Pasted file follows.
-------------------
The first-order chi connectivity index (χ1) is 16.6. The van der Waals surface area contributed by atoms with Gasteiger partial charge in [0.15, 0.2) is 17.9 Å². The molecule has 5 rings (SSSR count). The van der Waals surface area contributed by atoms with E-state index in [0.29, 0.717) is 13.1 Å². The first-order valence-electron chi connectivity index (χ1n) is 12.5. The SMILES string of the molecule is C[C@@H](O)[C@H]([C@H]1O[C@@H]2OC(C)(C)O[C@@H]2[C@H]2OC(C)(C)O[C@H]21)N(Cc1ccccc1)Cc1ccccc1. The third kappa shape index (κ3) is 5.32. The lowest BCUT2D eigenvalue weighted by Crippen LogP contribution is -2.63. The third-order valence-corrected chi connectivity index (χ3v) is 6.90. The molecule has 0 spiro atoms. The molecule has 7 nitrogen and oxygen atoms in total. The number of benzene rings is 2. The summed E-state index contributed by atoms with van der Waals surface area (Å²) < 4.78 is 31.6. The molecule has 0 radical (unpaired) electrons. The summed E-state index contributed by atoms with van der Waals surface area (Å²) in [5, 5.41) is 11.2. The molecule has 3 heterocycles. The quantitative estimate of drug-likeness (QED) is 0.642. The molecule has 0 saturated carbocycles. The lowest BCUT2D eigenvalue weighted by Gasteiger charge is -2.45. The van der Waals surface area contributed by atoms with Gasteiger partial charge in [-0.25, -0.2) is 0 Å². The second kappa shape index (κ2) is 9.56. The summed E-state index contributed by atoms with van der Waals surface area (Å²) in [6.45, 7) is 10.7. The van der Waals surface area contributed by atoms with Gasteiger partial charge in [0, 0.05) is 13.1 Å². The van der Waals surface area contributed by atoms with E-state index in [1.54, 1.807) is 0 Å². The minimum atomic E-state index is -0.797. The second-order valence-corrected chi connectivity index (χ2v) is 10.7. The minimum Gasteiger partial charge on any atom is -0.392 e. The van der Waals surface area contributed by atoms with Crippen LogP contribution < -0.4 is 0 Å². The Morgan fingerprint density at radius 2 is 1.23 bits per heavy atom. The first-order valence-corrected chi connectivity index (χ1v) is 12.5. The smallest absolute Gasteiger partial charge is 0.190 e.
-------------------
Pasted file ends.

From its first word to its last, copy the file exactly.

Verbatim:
The first-order chi connectivity index (χ1) is 16.6. The van der Waals surface area contributed by atoms with Gasteiger partial charge in [0.15, 0.2) is 17.9 Å². The molecule has 5 rings (SSSR count). The van der Waals surface area contributed by atoms with E-state index in [0.29, 0.717) is 13.1 Å². The first-order valence-electron chi connectivity index (χ1n) is 12.5. The SMILES string of the molecule is C[C@@H](O)[C@H]([C@H]1O[C@@H]2OC(C)(C)O[C@@H]2[C@H]2OC(C)(C)O[C@H]21)N(Cc1ccccc1)Cc1ccccc1. The third kappa shape index (κ3) is 5.32. The lowest BCUT2D eigenvalue weighted by Crippen LogP contribution is -2.63. The third-order valence-corrected chi connectivity index (χ3v) is 6.90. The molecule has 0 spiro atoms. The molecule has 7 nitrogen and oxygen atoms in total. The number of benzene rings is 2. The summed E-state index contributed by atoms with van der Waals surface area (Å²) < 4.78 is 31.6. The molecule has 0 radical (unpaired) electrons. The summed E-state index contributed by atoms with van der Waals surface area (Å²) in [5, 5.41) is 11.2. The molecule has 3 heterocycles. The quantitative estimate of drug-likeness (QED) is 0.642. The molecule has 0 saturated carbocycles. The lowest BCUT2D eigenvalue weighted by Gasteiger charge is -2.45. The van der Waals surface area contributed by atoms with Gasteiger partial charge in [-0.25, -0.2) is 0 Å². The second kappa shape index (κ2) is 9.56. The summed E-state index contributed by atoms with van der Waals surface area (Å²) in [6.45, 7) is 10.7. The van der Waals surface area contributed by atoms with Gasteiger partial charge in [0, 0.05) is 13.1 Å². The van der Waals surface area contributed by atoms with E-state index in [1.54, 1.807) is 0 Å². The minimum atomic E-state index is -0.797. The second-order valence-corrected chi connectivity index (χ2v) is 10.7. The minimum Gasteiger partial charge on any atom is -0.392 e. The van der Waals surface area contributed by atoms with Crippen LogP contribution < -0.4 is 0 Å². The Morgan fingerprint density at radius 2 is 1.23 bits per heavy atom. The first-order valence-corrected chi connectivity index (χ1v) is 12.5. The smallest absolute Gasteiger partial charge is 0.190 e.